Leadership is not only about leading a group of people or an organization. Leadership encompasses many facets and is something that is beneficial to everyone within student life, the academic realm and beyond.
Omicron Delta Kappa is a national leadership honor society that is being brought to Cabrini College. This society is an addition to the multitude of other leadership opportunities that are now on campus, including the LEADStrong program, the leadership studies certificate and the new leadership minor. “It just made sense with everything that we were developing to bring this national organization to campus,” Anne Filippone, faculty secretary of Οmicron Delta Kappa, said. “There is a lot of potential for what it can bring to Cabrini and it gives students an opportunity to grow as leaders.”
In order to be considered for membership, students must have a minimum GPA of 3.0, be within the top 35 percent of their class, be either a junior or a senior and participate within the LEADStrong program, academic certification or the leadership minor. Once you are a part of the organization you are a member for life. Not only does this allow for students to work together and communicate effectively but it also presents opportunities for leadership conferences, networking, scholarships and grants.
“Leadership is so broad and a student in any major can benefit from the leadership initiatives that we are offering,” Filippone said. “It’s not only something that is helpful at Cabrini but extends beyond while looking for a job or for graduate school.”
The organization recognizes student leadership within five major phases of focus, including athletics; campus or community service; social and religious activities, and campus government; journalism, speech, and the mass media; creative and performing arts, according to Οmicron Delta Kappa’s website.
Both Filippone and professor Vonya Womack, along with student president Danielle Kane, have been working to establish this organization on campus. It has been a long process—finding a group of about 10 to 15 interested students, faculty and staff members, applications and petitions getting accepted and even an on-site visit from the organization to meet with the president and other key leaders.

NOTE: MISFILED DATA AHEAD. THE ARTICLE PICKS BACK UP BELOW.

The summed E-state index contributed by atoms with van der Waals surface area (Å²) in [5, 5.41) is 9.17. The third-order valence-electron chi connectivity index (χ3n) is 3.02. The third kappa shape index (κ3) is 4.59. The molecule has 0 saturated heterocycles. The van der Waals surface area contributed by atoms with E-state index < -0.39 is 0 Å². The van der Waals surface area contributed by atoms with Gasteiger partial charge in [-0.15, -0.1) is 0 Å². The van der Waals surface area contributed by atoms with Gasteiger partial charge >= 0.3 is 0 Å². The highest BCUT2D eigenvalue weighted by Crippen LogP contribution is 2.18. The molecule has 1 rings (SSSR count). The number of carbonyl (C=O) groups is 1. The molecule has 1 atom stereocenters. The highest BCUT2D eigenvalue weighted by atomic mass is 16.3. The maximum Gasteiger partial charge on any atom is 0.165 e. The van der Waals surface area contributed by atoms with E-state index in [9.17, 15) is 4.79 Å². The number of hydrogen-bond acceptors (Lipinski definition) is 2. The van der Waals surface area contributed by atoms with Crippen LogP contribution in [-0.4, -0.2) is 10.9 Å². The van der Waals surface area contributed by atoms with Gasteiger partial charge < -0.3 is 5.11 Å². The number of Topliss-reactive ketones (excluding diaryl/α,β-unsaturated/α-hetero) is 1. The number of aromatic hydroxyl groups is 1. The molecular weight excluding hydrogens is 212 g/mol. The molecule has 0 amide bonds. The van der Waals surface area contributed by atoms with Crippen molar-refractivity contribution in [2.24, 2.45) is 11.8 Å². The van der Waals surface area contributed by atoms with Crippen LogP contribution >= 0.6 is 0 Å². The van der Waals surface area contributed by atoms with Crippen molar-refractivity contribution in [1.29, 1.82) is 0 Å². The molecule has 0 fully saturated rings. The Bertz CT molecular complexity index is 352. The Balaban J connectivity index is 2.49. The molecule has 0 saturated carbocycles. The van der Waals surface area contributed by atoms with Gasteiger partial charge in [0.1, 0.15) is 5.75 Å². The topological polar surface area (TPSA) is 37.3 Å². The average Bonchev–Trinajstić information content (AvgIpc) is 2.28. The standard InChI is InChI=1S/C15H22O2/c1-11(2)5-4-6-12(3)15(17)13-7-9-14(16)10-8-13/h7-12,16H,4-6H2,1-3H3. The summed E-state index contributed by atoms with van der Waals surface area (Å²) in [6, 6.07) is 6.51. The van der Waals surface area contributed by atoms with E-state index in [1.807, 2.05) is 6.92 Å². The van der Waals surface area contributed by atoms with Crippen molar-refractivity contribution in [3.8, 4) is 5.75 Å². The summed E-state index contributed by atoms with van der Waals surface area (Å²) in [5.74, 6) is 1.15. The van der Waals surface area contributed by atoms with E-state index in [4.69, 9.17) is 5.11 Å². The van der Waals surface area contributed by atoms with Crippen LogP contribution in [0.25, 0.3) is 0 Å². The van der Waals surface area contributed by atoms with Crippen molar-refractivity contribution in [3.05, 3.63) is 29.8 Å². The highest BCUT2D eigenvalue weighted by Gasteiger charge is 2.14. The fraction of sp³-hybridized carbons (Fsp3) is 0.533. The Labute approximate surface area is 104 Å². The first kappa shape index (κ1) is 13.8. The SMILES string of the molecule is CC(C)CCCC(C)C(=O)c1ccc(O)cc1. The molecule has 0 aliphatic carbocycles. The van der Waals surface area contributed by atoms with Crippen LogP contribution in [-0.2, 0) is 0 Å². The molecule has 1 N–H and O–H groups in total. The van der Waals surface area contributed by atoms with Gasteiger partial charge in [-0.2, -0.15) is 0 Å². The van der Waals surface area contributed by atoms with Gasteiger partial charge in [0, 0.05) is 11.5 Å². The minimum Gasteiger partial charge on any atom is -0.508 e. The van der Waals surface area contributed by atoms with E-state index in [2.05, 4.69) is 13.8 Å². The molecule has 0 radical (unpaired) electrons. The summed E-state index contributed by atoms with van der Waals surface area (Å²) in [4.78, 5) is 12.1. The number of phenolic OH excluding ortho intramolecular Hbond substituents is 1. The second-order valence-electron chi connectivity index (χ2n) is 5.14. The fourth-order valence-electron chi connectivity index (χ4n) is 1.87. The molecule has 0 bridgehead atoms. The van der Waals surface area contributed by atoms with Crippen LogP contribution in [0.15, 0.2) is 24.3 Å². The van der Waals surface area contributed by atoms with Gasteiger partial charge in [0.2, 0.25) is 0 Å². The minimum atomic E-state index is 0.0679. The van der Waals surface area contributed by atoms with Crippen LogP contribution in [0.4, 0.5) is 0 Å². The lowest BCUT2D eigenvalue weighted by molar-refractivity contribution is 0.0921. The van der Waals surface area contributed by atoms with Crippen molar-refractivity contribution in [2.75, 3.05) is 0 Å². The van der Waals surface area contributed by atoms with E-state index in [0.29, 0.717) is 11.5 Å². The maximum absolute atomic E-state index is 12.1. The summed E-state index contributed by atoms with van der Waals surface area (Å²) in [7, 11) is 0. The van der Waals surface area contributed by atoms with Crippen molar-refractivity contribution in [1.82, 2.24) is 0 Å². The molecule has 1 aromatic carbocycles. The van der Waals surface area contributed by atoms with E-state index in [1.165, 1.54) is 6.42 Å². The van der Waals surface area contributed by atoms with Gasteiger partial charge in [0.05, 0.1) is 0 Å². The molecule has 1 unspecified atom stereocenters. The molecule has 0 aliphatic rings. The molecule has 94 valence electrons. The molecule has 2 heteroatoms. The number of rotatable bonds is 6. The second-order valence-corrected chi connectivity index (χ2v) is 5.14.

Despite the lengthy process, this organization will soon be fully implemented and the first group of students will officially be inducted this spring. Filippone and Womack both held similar sentiments when saying how relieved and excited they are and how fantastic it feels now that the entire process is winding down.
Οmicron Delta Kappa will also present opportunities beyond just Cabrini—both in the surrounding community and even a global perspective. “We wanted to highlight leadership on a global context since it is such a huge part of business on a global basis,” Womack, faculty adviser, said. “You get to see what other leaders have done both good and bad.”
Everyone involved in Οmicron Delta Kappa has had some sort of leadership role and will really be able to help make a difference within both the Cabrini community and the surrounding community. “Omicron Delta Kappa is an honor society that will have members that will be continuing to lead on a day to day basis, volunteer, and help raise awareness of human trafficking on campus and in the community,” Kane, junior finance and international business major, said.
Now that Οmicron Delta Kappa is now almost completely established and waiting for the final approvals, some of the next steps will be getting the word out to other students, utilizing opportunities through the organization itself and be as active as possible. “We want students to see the value in participating in any leadership initiative on campus,” Filippone said.
Kane also mentioned how she wants other students to know what Οmicron Delta Kappa is and what they stand for. There are many big steps that Kane wants to achieve and make a difference within Οmicron Delta Kappa as president. “Some big things that I hope to achieve while being president of this honor society is get the Cabrini community aware of human trafficking and what it is. I want to hold an event that students can come to and learn what human trafficking is and how it has affected our country and the world,” Kane said. “I want to also try and get a leadership event on campus where local leaders in the community can come talk to the students. This event would be beneficial for any student and open to all of Cabrini to attend.”
The Nerney Leadership Institute is also a big part of putting together all the different pieces. The potential of the organization will continue to be developed as leadership is built in to be even more prominent on campus.
“It is establishing an avenue for their leadership skills and to develop interest for others in the aspect of leadership,” Womack said. “It’s something that’s a big deal for Cabrini—it goes along with the Nerney Leadership Institute and gives students the opportunity to explore, participate and educate others.”